SEATTLE (Reuters) – A military judge has granted a defense request to reopen pretrial evidentiary proceedings for one of the five soldiers in Washington state charged with killing Afghan civilians in cold blood.
Dan Conway, the civilian lawyer for Army Private Andrew Holmes, said he was notified on Monday that a new Article 32 hearing for his client has been set for May 25, allowing fresh evidence and testimony to be presented by the defense.
A spokeswoman for Joint Base Lewis-McChord near Tacoma, Major Kathleen Turner, said next week’s hearing would focus on questions the defense has raised about photographic evidence, which the Army has previously sought to keep from public view.
In the military criminal justice system, an Article 32 is roughly equivalent to a grand jury proceeding, where attorneys for both sides present evidence for determining whether the accused should stand trial by court-martial.
Holmes’ case was referred for court-martial in late January.
At his original Article 32 hearing in November, Holmes, then aged 20, professed his innocence directly to the presiding officer, declaring: “I want to tell you, soldier to soldier, that I did not commit murder.”
Holmes’ lawyers complained then that he was denied a fair hearing because military prosecutors had declined to produce in open court sealed photos the defense said would exonerate him.
But a military judge has now ruled that Conway may introduce those photos in court himself, present expert testimony about what they show and cross-examine military investigators and other witnesses about the pictures.
Holmes is the youngest of five soldiers from an infantry unit formerly called the 5th Stryker Brigade charged with premeditated murder in connection with three Afghan civilian slayings investigators say were staged to look like legitimate combat casualties.
The charges mark the most serious prosecutions of alleged atrocities by the U.S. military during 10 years of war in Afghanistan. Seven other members of the combat unit were charged with lesser offenses in the case, which began as a probe of soldiers’ hashish use.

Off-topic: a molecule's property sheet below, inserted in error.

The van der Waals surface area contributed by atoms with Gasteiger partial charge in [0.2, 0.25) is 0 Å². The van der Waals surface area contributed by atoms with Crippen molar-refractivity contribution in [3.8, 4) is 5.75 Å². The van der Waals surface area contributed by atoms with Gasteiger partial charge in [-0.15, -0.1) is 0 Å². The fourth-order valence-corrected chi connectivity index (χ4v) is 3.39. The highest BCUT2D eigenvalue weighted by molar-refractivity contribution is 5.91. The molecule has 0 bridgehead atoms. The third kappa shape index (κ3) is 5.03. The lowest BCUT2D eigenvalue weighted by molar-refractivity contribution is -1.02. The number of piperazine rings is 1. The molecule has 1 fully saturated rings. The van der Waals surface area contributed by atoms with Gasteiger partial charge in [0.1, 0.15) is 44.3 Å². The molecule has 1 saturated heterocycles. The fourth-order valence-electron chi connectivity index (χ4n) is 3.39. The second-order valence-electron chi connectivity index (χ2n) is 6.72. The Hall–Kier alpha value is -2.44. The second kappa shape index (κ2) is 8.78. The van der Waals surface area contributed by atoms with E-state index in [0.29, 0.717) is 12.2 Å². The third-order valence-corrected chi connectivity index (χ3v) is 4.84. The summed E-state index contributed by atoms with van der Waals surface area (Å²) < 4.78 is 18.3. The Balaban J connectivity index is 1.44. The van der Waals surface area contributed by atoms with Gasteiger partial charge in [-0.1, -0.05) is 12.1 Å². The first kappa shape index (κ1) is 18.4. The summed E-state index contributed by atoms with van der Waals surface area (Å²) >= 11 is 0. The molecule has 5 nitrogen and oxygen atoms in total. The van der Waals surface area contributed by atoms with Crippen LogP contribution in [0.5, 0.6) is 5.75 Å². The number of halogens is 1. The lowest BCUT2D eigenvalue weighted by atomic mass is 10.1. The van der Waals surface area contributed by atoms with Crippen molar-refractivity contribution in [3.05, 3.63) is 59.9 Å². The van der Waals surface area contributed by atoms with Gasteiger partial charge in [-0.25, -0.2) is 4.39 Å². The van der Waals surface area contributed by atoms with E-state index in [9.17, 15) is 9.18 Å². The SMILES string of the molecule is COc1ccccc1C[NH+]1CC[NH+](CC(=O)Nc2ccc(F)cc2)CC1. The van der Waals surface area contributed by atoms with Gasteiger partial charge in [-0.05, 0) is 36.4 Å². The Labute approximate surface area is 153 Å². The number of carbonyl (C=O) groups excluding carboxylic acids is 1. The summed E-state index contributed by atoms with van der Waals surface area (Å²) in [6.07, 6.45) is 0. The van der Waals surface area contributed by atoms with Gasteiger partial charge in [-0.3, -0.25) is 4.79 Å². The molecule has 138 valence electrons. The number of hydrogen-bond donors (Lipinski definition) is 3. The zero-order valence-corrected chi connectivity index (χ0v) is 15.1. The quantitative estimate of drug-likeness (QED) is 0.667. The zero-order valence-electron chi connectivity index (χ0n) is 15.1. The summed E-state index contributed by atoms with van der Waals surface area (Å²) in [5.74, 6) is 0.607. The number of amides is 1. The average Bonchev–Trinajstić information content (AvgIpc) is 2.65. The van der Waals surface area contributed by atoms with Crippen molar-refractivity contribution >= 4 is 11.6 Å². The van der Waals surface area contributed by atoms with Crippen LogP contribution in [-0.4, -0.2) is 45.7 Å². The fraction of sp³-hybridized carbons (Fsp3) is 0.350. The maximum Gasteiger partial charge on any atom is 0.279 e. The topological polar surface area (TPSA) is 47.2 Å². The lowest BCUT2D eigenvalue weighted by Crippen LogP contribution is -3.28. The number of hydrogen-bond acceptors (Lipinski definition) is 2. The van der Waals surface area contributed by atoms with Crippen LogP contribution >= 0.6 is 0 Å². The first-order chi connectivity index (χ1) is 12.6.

Holmes faces a single count of murder stemming from the death of a 15-year-old Afghan villager in January 2010.
Defense lawyers claim the killing was orchestrated by another soldier, Jeremy Morlock, who they say drew Holmes into the crime by shouting that the Afghan teen had a grenade, then setting off a grenade himself and ordering Holmes to shoot.
Conway says Holmes fired his weapon as ordered but missed, and that the photos in question reveal the victim was likely killed by wounds inflicted by a grenade or other weapons than the kind of automatic weapon Holmes was carrying at the time.
Among the hundreds of photos Conway said he plans to review before next week’s hearing are a handful that surfaced publicly in March when they were published by Germany’s Der Spiegel magazine and Rolling Stone magazine.
In two of those images, Holmes and Morlock are shown separately crouched over the bloodied, stripped body of the Afghan teen, holding his head up for the camera by the hair.
Conway has said his client only posed with the corpse because he was ordered to do so.
Morlock was sentenced in March to 24 years in prison after he pleaded guilty to three counts of premeditated murder, agreed to testify against his co-defendants and apologized in court, saying, “I lost my moral compass.”
Conway has said that photos from the killings are virtually the only forensic evidence collected in a case that otherwise depends entirely on testimony from Morlock.
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